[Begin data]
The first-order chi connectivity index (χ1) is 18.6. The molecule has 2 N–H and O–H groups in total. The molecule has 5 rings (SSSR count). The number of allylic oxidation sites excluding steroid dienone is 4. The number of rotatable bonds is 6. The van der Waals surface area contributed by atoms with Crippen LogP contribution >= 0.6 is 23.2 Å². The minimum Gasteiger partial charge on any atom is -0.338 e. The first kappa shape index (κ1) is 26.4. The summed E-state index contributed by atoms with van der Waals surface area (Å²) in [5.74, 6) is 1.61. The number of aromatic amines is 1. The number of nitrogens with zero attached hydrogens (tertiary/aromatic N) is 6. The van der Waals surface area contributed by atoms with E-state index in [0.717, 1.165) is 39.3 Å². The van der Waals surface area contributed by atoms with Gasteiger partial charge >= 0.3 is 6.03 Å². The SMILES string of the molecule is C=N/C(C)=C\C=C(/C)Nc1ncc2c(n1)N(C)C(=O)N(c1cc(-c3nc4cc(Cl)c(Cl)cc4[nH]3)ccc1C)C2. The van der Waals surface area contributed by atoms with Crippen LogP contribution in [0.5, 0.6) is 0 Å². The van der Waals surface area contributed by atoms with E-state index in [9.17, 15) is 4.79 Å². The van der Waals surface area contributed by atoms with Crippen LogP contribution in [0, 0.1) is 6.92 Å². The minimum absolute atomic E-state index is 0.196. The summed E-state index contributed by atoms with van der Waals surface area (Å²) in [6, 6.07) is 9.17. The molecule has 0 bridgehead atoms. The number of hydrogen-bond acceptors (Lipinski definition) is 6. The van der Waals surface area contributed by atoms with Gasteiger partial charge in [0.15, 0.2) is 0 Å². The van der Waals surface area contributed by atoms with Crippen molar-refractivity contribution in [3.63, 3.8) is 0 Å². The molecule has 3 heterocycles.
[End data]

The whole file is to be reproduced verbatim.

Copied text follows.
The first-order chi connectivity index (χ1) is 18.6. The molecule has 2 N–H and O–H groups in total. The molecule has 5 rings (SSSR count). The number of allylic oxidation sites excluding steroid dienone is 4. The number of rotatable bonds is 6. The van der Waals surface area contributed by atoms with Crippen LogP contribution >= 0.6 is 23.2 Å². The minimum Gasteiger partial charge on any atom is -0.338 e. The first kappa shape index (κ1) is 26.4. The summed E-state index contributed by atoms with van der Waals surface area (Å²) in [5.74, 6) is 1.61. The number of aromatic amines is 1. The number of nitrogens with zero attached hydrogens (tertiary/aromatic N) is 6. The van der Waals surface area contributed by atoms with E-state index in [0.717, 1.165) is 39.3 Å². The van der Waals surface area contributed by atoms with Gasteiger partial charge >= 0.3 is 6.03 Å². The SMILES string of the molecule is C=N/C(C)=C\C=C(/C)Nc1ncc2c(n1)N(C)C(=O)N(c1cc(-c3nc4cc(Cl)c(Cl)cc4[nH]3)ccc1C)C2. The van der Waals surface area contributed by atoms with Crippen LogP contribution in [0.5, 0.6) is 0 Å². The van der Waals surface area contributed by atoms with E-state index in [9.17, 15) is 4.79 Å². The van der Waals surface area contributed by atoms with Crippen LogP contribution in [0, 0.1) is 6.92 Å². The minimum absolute atomic E-state index is 0.196. The summed E-state index contributed by atoms with van der Waals surface area (Å²) in [6, 6.07) is 9.17. The molecule has 0 bridgehead atoms. The number of hydrogen-bond acceptors (Lipinski definition) is 6. The van der Waals surface area contributed by atoms with Gasteiger partial charge in [0.15, 0.2) is 0 Å². The van der Waals surface area contributed by atoms with Crippen molar-refractivity contribution in [3.63, 3.8) is 0 Å². The molecule has 3 heterocycles.